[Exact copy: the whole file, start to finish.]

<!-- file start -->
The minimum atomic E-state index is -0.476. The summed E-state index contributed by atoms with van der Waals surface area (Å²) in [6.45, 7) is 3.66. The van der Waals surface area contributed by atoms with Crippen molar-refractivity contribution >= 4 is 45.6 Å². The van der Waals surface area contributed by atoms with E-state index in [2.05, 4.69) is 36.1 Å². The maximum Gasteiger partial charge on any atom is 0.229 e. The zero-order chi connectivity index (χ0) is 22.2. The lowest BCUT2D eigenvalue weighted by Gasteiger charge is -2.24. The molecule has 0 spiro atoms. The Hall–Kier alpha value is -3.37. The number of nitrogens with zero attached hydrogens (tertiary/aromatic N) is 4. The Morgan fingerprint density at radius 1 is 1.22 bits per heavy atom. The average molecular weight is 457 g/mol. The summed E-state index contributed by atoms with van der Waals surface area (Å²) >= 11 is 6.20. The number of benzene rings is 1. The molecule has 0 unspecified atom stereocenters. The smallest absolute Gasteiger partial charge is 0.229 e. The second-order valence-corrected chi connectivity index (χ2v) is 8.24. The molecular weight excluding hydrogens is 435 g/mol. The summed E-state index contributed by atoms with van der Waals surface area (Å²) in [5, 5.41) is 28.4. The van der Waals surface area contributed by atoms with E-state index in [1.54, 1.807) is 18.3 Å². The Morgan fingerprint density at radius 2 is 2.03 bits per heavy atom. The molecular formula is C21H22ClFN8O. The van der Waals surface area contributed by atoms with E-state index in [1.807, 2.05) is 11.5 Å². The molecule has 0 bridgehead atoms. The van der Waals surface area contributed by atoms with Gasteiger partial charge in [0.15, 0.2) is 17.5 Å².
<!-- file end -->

The minimum atomic E-state index is -0.476. The summed E-state index contributed by atoms with van der Waals surface area (Å²) in [6.45, 7) is 3.66. The van der Waals surface area contributed by atoms with Crippen molar-refractivity contribution >= 4 is 45.6 Å². The van der Waals surface area contributed by atoms with E-state index in [2.05, 4.69) is 36.1 Å². The maximum Gasteiger partial charge on any atom is 0.229 e. The zero-order chi connectivity index (χ0) is 22.2. The lowest BCUT2D eigenvalue weighted by Gasteiger charge is -2.24. The molecule has 0 spiro atoms. The Hall–Kier alpha value is -3.37. The number of nitrogens with zero attached hydrogens (tertiary/aromatic N) is 4. The Morgan fingerprint density at radius 1 is 1.22 bits per heavy atom. The average molecular weight is 457 g/mol. The summed E-state index contributed by atoms with van der Waals surface area (Å²) >= 11 is 6.20. The number of benzene rings is 1. The molecule has 0 unspecified atom stereocenters. The smallest absolute Gasteiger partial charge is 0.229 e. The second-order valence-corrected chi connectivity index (χ2v) is 8.24. The molecular weight excluding hydrogens is 435 g/mol. The summed E-state index contributed by atoms with van der Waals surface area (Å²) in [5, 5.41) is 28.4. The van der Waals surface area contributed by atoms with E-state index in [1.54, 1.807) is 18.3 Å². The Morgan fingerprint density at radius 2 is 2.03 bits per heavy atom. The molecular formula is C21H22ClFN8O. The van der Waals surface area contributed by atoms with E-state index in [1.807, 2.05) is 11.5 Å². The molecule has 0 bridgehead atoms. The van der Waals surface area contributed by atoms with Gasteiger partial charge in [0.15, 0.2) is 17.5 Å².